At over a million square feet and approximately 700,000 visitors annually, the Vancouver Convention Centre (VCC) is no stranger to waste management. With a membrane bioreactor treating 100% of collected sewage, water efficiency is a central tenet of this LEED Platinum facility.
Processing an average of 45,000 gallons a day (or 6,000 cubic feet), the 1,200-square-foot treatment plant is located in the Centre’s West building, notes Mike Garcia, senior manager of VCC’s facility operations and engineering. Black and greywater are collected at two lift stations on either side of the centre. Depending on the volume, waste is either pumped to the city sewer or an equalization tank adjacent to the treatment plant.
Two grinder pumps draw the water from the 10,000-gallon holding tank to the aeration tanks, where bacteria break down the solids. The liquid sewage then flows into the membrane bioreactor. Water is extracted by use of a vacuum induced on the filter and effluent is separated. Chlorine is injected into the effluent before going into a touch tank that removes any turbidity.
The treated water then goes to two 10,000-gallon storage tanks. Pumps move the treated water back into the building for toilet flushing and irrigation needs, most notably on the centre’s hallmark six-acre green roof.
The waste treatment plant is staffed by a full-time operator. Daily labs are drawn for water quality and samples are sent out twice a week for third-party testing. A consulting firm is responsible for collecting the reports and submitting them to the Ministry of Environment, a Canadian federal agency.
While the plant has experienced little downtime over the years, the biggest challenge has been adjusting to the centre’s peak and slow times. To keep the bacteria levels consistent during the off season, dog food is used to act as supplemental sewage. It’s an unusual maintenance request, but it keeps the system running smoothly regardless of restroom traffic.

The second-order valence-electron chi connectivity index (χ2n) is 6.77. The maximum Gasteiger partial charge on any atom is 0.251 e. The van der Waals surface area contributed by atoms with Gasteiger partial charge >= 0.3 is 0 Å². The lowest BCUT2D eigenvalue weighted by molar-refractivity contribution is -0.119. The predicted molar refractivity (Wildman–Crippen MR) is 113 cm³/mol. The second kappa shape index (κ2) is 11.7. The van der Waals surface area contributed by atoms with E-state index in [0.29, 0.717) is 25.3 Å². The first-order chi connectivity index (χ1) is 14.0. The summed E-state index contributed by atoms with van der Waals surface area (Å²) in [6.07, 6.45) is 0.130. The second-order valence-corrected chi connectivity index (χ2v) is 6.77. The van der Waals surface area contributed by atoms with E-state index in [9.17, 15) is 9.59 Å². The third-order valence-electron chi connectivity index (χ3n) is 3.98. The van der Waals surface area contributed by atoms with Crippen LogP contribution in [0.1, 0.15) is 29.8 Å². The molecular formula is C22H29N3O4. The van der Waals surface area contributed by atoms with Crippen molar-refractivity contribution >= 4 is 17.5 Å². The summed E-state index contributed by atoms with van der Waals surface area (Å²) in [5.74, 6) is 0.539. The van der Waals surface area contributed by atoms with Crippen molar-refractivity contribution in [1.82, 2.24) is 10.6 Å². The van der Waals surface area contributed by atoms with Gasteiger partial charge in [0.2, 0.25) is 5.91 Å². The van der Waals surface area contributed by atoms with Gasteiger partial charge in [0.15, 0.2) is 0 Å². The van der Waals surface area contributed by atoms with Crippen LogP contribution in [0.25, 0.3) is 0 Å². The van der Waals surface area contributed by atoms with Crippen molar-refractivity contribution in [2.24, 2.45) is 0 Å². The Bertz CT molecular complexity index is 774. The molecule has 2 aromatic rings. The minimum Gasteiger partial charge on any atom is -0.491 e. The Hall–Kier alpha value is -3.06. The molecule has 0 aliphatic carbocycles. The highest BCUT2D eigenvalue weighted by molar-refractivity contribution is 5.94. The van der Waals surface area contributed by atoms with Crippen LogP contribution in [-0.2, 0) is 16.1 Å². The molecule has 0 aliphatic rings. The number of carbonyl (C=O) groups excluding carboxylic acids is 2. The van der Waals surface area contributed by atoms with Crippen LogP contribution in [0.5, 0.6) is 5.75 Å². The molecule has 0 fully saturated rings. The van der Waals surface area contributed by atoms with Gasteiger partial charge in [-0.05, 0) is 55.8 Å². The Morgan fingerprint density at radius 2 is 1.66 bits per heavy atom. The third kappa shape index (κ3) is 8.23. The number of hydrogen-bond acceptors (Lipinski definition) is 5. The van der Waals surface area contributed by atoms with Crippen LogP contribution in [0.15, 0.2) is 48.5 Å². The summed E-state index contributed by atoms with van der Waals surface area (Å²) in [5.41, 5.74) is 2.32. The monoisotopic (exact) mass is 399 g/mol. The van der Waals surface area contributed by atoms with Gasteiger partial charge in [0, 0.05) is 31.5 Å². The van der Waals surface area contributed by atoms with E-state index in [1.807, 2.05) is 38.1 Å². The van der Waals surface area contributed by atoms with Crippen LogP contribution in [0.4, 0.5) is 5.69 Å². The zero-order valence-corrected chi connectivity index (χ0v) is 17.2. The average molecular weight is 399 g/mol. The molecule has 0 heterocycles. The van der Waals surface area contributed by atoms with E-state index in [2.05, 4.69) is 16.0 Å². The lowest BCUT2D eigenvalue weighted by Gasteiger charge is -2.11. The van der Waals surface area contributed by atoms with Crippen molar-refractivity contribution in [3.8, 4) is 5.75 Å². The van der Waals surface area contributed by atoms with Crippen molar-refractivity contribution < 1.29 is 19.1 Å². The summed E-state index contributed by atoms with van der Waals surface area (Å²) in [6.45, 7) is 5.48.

While the membrane bioreactor offers significant water savings, it works in conjunction with several other efficiency features to maximize conservation. The building also uses low-flow toilets and faucets, grease interceptors, and a 72-zone drip irrigation system that has 15 moisture detectors for its living roof.
A reverse osmosis plant also desalinates seawater, which supplements the MBR output during peak irrigation season. These strategies were fundamental to securing a number of LEED credits for the project.
While the investments were part of a bigger sustainability package, the savings are obvious – close to 74 million gallons of water reclaimed since 2008.
“There’s a lot of interest in adopting this technology at other properties,” says Garcia. “Out of all of the convention centre’s green features, the sewage treatment plant is by far the most toured part of the building by industry colleagues.”